Five new species of the notoriously elusive saki, or “flying,” monkey have been formally described in a comprehensive new study.
These swift, shy primates can be found gracefully leaping through the tropical forests of northern and central South America. It is thanks to their secretive nature that these monkeys have evaded scientists’ radars for so many years, meaning that they have remained a poorly studied group of animals.
Saki monkeys are New World monkeys belonging to the genus Pithecia. They’re small primates, weighing in at around 1.5-4.0 kg as an adult, and have long tails that often exceed their body length. Sakis can be easily recognized by their long, fluffy coats that they puff out when approached, making them appear larger and more threatening. Some species have colorful facial hair, whereas others have naked faces that are neatly hooded with fur.
Despite over 200 years of study into the taxonomy of sakis, there has been considerable confusion over some species. Furthermore, few long-term field studies of these primates exist. In order to fill in knowledge gaps, behavioral ecologist Laura Marsh painstakingly examined 876 saki skins and 690 skulls from museum specimens that were spread across 17 different countries. She also scoured hundreds of high-resolution photographs of both captive and wild sakis.
Organizing the saki family tree was no mean feat. Many species were found to be remarkably diverse, making it difficult to assign specimens to a particular species. Furthermore, some females have large, protruding clitorises that were often misconstrued as a penis. Field studies were also particularly tricky since the stealthy sakis have a habit of toning down their vocalizations when researchers approach them.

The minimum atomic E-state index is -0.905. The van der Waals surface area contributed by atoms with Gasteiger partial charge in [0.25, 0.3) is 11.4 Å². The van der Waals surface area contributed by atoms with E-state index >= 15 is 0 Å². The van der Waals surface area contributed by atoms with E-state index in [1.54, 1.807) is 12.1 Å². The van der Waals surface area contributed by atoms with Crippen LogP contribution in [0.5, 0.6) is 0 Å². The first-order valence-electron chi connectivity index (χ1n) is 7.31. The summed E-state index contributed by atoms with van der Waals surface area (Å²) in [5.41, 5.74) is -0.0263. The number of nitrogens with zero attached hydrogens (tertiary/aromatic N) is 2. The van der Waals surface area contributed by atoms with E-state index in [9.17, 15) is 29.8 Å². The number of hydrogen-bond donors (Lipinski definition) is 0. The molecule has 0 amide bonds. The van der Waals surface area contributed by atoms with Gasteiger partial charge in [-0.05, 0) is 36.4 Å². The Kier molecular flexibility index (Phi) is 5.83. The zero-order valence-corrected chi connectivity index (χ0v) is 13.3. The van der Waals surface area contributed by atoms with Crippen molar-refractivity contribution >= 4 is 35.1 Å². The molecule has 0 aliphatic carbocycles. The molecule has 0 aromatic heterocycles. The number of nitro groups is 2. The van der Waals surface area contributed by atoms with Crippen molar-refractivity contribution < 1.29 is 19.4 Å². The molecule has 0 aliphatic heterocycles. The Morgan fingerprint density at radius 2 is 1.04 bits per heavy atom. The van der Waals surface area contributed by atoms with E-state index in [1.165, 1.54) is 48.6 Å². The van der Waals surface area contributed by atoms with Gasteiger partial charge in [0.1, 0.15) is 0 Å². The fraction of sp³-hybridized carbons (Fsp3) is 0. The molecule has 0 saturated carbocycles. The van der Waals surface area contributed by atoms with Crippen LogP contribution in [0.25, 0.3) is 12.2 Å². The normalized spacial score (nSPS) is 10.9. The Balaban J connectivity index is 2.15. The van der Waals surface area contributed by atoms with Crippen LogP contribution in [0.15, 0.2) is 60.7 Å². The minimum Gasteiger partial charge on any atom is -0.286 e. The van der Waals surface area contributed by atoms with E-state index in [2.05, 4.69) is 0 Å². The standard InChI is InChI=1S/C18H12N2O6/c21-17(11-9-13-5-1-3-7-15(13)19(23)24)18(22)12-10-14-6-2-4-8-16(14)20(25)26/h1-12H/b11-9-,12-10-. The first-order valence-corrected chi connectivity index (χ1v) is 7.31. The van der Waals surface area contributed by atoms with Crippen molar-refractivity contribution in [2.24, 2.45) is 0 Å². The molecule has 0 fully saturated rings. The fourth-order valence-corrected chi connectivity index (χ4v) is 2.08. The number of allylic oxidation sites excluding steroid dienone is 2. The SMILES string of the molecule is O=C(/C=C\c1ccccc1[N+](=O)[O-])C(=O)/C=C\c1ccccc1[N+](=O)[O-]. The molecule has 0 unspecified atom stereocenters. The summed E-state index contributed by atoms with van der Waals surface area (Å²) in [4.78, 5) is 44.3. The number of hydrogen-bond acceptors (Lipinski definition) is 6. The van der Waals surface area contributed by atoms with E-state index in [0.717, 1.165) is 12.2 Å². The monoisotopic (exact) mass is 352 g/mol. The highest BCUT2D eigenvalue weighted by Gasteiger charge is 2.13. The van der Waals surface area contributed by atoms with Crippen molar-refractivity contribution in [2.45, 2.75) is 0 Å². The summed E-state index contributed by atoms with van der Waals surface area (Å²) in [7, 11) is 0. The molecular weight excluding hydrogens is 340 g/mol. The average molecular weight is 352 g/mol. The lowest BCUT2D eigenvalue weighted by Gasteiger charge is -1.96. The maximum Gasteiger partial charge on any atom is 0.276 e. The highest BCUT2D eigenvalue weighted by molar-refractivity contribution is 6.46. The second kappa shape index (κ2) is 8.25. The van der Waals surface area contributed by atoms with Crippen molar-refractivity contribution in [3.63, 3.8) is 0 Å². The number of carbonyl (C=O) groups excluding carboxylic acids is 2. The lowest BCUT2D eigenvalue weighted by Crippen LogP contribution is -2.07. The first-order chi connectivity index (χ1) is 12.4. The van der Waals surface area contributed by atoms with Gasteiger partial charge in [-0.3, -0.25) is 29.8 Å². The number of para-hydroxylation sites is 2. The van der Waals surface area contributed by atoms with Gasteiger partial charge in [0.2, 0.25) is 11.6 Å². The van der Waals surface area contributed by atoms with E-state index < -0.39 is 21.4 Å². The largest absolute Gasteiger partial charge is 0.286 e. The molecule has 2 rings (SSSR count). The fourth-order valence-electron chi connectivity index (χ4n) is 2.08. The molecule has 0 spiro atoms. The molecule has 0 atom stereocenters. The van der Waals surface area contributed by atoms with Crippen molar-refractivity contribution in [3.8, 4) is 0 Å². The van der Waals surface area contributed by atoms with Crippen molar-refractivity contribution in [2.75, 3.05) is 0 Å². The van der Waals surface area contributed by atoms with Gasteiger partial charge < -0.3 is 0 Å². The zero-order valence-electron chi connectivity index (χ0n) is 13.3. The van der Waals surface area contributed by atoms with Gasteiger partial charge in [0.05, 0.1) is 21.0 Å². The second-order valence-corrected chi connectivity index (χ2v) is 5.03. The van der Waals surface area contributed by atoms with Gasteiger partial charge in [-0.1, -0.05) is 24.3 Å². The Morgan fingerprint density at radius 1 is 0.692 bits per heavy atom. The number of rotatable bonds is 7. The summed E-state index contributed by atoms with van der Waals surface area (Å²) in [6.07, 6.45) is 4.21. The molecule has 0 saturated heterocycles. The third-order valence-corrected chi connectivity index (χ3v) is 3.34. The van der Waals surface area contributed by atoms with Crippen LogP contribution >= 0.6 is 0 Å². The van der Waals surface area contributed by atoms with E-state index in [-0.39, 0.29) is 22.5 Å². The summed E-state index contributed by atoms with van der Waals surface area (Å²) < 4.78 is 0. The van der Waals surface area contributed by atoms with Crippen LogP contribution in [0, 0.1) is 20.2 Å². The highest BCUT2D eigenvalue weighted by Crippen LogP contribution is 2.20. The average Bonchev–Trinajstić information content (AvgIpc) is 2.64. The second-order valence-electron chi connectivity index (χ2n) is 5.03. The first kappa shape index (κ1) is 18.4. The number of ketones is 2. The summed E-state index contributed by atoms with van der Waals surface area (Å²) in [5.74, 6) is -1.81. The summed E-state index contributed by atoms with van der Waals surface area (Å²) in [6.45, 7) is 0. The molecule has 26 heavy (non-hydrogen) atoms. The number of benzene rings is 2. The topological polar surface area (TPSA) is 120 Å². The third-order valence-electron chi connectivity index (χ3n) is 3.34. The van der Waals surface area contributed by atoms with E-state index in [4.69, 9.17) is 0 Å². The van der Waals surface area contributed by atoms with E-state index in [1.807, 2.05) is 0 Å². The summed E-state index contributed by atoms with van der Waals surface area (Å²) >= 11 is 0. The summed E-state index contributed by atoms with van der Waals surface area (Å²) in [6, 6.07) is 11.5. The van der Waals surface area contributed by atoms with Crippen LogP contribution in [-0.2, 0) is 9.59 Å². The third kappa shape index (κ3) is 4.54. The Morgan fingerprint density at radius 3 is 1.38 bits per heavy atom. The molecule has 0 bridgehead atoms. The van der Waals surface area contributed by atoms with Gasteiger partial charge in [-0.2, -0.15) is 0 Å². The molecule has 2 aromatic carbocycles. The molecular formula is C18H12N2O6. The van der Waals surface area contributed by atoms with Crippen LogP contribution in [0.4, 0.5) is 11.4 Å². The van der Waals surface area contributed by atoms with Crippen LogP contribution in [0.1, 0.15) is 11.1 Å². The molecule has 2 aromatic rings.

Despite the setbacks, Marsh produced a comprehensive revision of these primates, which has been published in the journal Neotropical Primates. She found that there are 16 known species of Pithecia, five of which are newly identified. The previously undescribed species are the Cazuza’s saki, Mittermeier’s Tapajós saki, Rylands’ bald-faced saki, Pissinatti’s bald-faced saki and Isabel’s saki.
“This revision of the genus shows clearly how little we still know about the diversity of the natural world that surrounds us and upon we ourselves depend on so much,” said Russell Mittermeier, president of Conservation International. One of the species, P. mittermeieri, was named after Mittermeier, and the others were named after prominent primatologists and conservationists.
While we still know little about saki behavior and status, studies such as this are critical for conservation efforts. “If we can’t name it, we can’t save it,” Marsh told National Geographic. “If we’re calling everyone one species and it’s really ten different things, you have just lost part of the biodiversity on Earth.” Future studies will therefore aim to gather information on species abundance and also investigate their vulnerability.